According to national polls, about 84% of all libertarians deny the reality of industrial climate disruption, and while there’s no data about the number of engineers who are similarly in denial, there are a lot of people who identify themselves as engineers on major denial websites. While it makes sense that both groups would feel threatened by industrial climate disruption, albeit for different reasons, both groups should embrace the overwhelming science and data and work toward solutions instead of denying the problem. There will probably never be a greater challenge to solve, or a greater opportunity to make money from creative solutions, than the challenges and opportunities posed by industrial climate disruption. And the sooner the solutions kick in, the less damage will be done to libertarian values, business, and the global economy.

Over the last few weeks, we have in investigated why there are so many libertarians and engineers among the ranks of industrial climate disruption deniers. We’ve looked at the values and personalities of both groups and we’ve looked at how those values and personalities lead so many libertarians and engineers to deny the reality of industrial climate disruption. And we’ve looked at why, as a matter of pragmatism, both groups should embrace industrial climate disruption instead of denying it.

There are some known areas of contention in climate science, such as the effects of clouds on global climate. But those few remaining areas of contention are very unlikely to change the scientific conclusion – human industry is emitting greenhouse gases and those gases are and will be largely responsible for disrupting the Earth’s climate. However understandable it might be for a libertarian or engineer to hunt for and cling to the few scraps of data that confirm their existing biases, doing so is no longer rational. There are just too many other fields of scientific endeavor that would have to be largely incorrect for the conclusions of industrial climate disruption to be wrong.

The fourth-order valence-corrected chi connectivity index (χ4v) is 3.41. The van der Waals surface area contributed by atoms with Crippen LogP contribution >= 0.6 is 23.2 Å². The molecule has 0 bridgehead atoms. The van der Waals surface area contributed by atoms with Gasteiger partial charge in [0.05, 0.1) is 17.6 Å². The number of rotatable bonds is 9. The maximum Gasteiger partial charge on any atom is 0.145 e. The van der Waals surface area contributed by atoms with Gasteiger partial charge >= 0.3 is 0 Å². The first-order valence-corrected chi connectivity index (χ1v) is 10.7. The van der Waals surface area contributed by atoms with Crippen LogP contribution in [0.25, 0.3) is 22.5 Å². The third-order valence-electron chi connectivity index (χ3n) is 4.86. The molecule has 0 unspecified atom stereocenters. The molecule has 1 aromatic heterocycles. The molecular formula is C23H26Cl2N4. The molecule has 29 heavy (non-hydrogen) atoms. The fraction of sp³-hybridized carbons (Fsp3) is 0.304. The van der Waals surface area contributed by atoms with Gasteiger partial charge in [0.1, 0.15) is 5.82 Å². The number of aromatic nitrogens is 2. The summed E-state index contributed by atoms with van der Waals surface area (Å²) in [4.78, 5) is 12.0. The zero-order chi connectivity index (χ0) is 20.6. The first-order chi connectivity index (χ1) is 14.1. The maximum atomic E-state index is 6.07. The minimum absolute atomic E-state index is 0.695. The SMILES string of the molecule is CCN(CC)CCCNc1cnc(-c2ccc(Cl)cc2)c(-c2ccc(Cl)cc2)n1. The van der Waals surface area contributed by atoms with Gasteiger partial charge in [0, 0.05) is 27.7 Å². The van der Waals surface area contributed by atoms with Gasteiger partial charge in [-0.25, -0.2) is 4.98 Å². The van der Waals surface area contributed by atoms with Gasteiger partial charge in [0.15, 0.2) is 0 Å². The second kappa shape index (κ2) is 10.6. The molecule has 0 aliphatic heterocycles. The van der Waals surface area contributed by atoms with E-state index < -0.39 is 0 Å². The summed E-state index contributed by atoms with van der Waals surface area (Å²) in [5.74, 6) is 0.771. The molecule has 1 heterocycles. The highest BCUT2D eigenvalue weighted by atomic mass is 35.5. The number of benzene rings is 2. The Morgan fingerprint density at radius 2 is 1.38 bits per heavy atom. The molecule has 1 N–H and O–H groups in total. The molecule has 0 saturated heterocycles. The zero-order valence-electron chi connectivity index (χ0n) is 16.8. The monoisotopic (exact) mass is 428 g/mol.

One comment on “Libertarians and engineers should embrace industrial climate disruption, not deny it

  1. That’s a conclusion. For economic libertarians (all benefit of the doubt and no snark), this is essentially creative destruction of moribound markets that opens up wholly new possibilities with the potential for the kind of free market competition that’s purported to be able to save us. I dig not liking new taxes on, say, gasoline but that can be looked at as providing some benefit to new market creation. There’s not a single solution that can be mandated, so there’s lots of freedom for markets to determine the best solutions.

    And reducing isn’t always bad. I bought a new, big (only 42″) and fancy television last week. The LED technology not only makes the TV ultra thin with a fantastic picture, it has the longest life of TV types and uses the least energy (I’ll ignore other environmental costs). There are good solutions that don’t destroy our “way of life” or freedom. Libertarians might lead the charge to find them.

    And I get it. If the government comes for my old cars, I’ll be irate. But I’d love extensive public transportation, passenger rail, and might even have something like an electric car in my fleet. Keep the good cars for fun, and willingly pay silly gas prices for use as wanted rather than always needed.